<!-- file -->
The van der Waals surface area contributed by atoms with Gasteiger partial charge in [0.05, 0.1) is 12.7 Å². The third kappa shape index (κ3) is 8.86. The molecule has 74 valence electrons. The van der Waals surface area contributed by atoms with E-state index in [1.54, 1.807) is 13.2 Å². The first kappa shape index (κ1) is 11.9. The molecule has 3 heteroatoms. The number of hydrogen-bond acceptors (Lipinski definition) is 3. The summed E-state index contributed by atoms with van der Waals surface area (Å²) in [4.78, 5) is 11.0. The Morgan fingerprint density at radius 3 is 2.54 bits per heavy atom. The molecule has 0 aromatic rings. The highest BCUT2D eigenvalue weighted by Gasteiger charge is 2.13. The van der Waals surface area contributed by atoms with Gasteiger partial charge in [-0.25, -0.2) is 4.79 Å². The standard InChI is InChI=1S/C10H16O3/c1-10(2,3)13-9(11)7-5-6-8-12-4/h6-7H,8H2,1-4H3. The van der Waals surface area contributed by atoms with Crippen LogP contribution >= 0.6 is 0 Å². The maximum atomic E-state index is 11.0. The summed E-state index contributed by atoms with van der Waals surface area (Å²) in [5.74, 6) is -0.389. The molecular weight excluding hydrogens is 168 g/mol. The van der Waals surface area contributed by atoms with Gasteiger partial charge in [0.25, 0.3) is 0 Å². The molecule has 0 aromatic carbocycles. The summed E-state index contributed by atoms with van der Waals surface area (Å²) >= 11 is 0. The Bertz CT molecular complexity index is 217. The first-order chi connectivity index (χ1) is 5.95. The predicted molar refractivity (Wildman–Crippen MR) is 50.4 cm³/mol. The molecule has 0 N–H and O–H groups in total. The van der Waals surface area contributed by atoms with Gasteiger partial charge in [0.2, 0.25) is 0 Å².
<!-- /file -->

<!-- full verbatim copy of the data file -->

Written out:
The van der Waals surface area contributed by atoms with Gasteiger partial charge in [0.05, 0.1) is 12.7 Å². The third kappa shape index (κ3) is 8.86. The molecule has 74 valence electrons. The van der Waals surface area contributed by atoms with E-state index in [1.54, 1.807) is 13.2 Å². The first kappa shape index (κ1) is 11.9. The molecule has 3 heteroatoms. The number of hydrogen-bond acceptors (Lipinski definition) is 3. The summed E-state index contributed by atoms with van der Waals surface area (Å²) in [4.78, 5) is 11.0. The Morgan fingerprint density at radius 3 is 2.54 bits per heavy atom. The molecule has 0 aromatic rings. The highest BCUT2D eigenvalue weighted by Gasteiger charge is 2.13. The van der Waals surface area contributed by atoms with Gasteiger partial charge in [-0.25, -0.2) is 4.79 Å². The standard InChI is InChI=1S/C10H16O3/c1-10(2,3)13-9(11)7-5-6-8-12-4/h6-7H,8H2,1-4H3. The van der Waals surface area contributed by atoms with Crippen LogP contribution >= 0.6 is 0 Å². The maximum atomic E-state index is 11.0. The summed E-state index contributed by atoms with van der Waals surface area (Å²) in [5.74, 6) is -0.389. The molecular weight excluding hydrogens is 168 g/mol. The van der Waals surface area contributed by atoms with Gasteiger partial charge in [0.25, 0.3) is 0 Å². The molecule has 0 aromatic carbocycles. The summed E-state index contributed by atoms with van der Waals surface area (Å²) >= 11 is 0. The Bertz CT molecular complexity index is 217. The first-order chi connectivity index (χ1) is 5.95. The predicted molar refractivity (Wildman–Crippen MR) is 50.4 cm³/mol. The molecule has 0 N–H and O–H groups in total. The van der Waals surface area contributed by atoms with Gasteiger partial charge in [0.2, 0.25) is 0 Å².